We’re taking a break from triangles this week, and will be tackling the log cabin block. This is a super traditional block, but it’s one that can be made to look very modern depending on what fabrics and patterns you choose to make with it. It’s also fairly simple to construct once you’ve got all of the pieces cut out. All you need to do is work around a square.
For this layout of the block you will need 3 fabrics: 1 for the centre square and 2 to make up the sides of the log cabin. Traditionally the centre square would have been red to symbolise the fireplace at the heart of the home, but you can use whatever you like! For your other two fabrics you should choose a dark and a light, or two fabrics that contrast each other. I chose these three fabrics for my block:
Next you will need to cut your fabric. This is the one bit of the block where you really need to concentrate, as we’ve got a lot of pieces to cut out. It is also a good idea to start with cutting out the longest pieces and working your way down to the smallest. You will probably find that some of the leftovers from your longer strips are the perfect size to make some of the smaller strips.
The pieces are numbered in the order that you are going to be using them:
|12||B||1¾” x 9½”|
|11||B||1¾” x 8¼”|
|10||A||1¾” x 8¼”|
|9||A||1¾” x 7”|
|8||B||1¾” x 7”|
|7||B||1¾” x 5¾”|
|6||A||1¾” x 5¾”|
|5||A||1¾” x 4½”|
|4||B||1¾” x 4½”|
|3||B||1¾” x 3¼”|
|2||A||1¾” x 3¼”|
|1||A||1¾” x 2”|
|Centre||2” x 2”|
Once you have finished you should have 6 strips of each of your main fabrics, and 1 square for the middle.
The way that this block works is that we are going to be sewing each of these strips around the centre square.
Start off with your centre square and strip number 1. If you have cut these accurately you should see that the long side of piece 1 matches the side of the square:
Pin these pieces right sides together and sew them using your 1/4 inch seam. You definitely need to use pins throughout this block, even on these shorter seams. Don’t be tempted to skip the pinning, because it will help you to stay much more accurate in your sewing and you will end up with a perfectly square log cabin at the end.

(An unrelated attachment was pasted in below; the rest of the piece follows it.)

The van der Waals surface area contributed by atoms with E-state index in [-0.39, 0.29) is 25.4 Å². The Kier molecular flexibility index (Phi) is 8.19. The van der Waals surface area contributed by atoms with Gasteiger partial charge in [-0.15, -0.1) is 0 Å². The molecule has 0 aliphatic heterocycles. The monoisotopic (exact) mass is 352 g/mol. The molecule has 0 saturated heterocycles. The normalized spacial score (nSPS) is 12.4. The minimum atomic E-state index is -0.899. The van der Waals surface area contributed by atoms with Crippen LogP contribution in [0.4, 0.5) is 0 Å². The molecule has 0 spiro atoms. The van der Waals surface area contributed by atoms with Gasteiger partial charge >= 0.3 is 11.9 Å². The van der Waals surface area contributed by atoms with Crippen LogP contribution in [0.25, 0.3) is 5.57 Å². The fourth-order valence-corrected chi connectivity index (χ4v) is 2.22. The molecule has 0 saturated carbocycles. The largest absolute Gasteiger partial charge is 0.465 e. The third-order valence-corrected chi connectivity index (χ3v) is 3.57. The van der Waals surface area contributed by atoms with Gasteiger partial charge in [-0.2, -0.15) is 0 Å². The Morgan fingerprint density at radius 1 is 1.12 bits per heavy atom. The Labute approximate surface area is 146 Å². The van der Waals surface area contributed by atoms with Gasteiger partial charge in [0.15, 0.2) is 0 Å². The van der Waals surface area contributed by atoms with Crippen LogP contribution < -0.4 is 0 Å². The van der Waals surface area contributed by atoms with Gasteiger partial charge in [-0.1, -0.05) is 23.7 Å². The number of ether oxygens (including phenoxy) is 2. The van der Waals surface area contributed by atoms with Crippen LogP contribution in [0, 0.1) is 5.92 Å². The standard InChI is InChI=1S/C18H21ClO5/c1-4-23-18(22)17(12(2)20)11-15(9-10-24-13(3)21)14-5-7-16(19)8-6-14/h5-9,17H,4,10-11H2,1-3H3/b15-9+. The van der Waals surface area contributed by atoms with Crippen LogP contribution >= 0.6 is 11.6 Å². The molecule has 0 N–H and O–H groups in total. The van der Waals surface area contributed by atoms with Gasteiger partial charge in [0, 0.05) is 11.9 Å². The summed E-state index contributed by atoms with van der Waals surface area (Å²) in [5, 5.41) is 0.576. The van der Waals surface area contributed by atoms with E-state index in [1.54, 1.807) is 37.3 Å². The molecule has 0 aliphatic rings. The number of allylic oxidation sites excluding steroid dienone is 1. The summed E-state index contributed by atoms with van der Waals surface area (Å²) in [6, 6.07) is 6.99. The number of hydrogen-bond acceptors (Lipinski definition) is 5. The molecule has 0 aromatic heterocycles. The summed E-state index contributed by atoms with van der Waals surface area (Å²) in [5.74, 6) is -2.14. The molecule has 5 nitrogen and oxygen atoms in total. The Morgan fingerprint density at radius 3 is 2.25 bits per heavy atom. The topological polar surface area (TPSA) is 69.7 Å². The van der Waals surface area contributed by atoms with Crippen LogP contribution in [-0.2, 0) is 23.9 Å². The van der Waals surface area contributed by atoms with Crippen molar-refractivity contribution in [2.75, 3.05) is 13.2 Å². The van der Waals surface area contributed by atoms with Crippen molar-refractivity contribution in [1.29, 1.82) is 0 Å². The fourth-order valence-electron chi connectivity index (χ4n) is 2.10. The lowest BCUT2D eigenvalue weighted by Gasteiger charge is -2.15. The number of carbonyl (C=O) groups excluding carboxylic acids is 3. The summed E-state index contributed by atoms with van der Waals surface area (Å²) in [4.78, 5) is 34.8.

One you have stitched, iron your seam and press the pieces open. This should now be the perfect size to match up with the long edge of strip 2.
Pin these together and stitch. Then iron and press open. Your block should now be the right size for strip 3 to join the party.
Pin, stitch and iron, and you will be ready to add strip 4.
If at any point you find that your block is not matching the next strip, this probably means that something has gone a bit off with your seam allowance. As long as you have cut your strips accurately, they should all go together with the 1/4 inch seam.
Once you’ve stitched strip 4, you’ll be ready to go around again in the same way using strips 5-8. Start in the same place that you started with strip 1, and work your way around the square again.
Once you’ve done this, finish off the block by adding in strips 9-12.
Congratulations, you have completed the log cabin block!
This is a pretty traditional lay out of a log cabin block, but there are lots of different ways that you can switch this block around. If you have a look at the picture of the quilt in the very first post, you can see that the log cabin has been made with some extra colours forming a ring around the centre square:
Once you’re comfortable with the block, you can also go really off the grid like I did with this quilt I made a few years ago:
I genuinely love this versatile block, so I hope you’ve enjoyed making it with me. Remember to show us your blocks on Instagram, and tag your posts with YoungishBOW2020 and Imayoungishquilter so that we can see how you get on!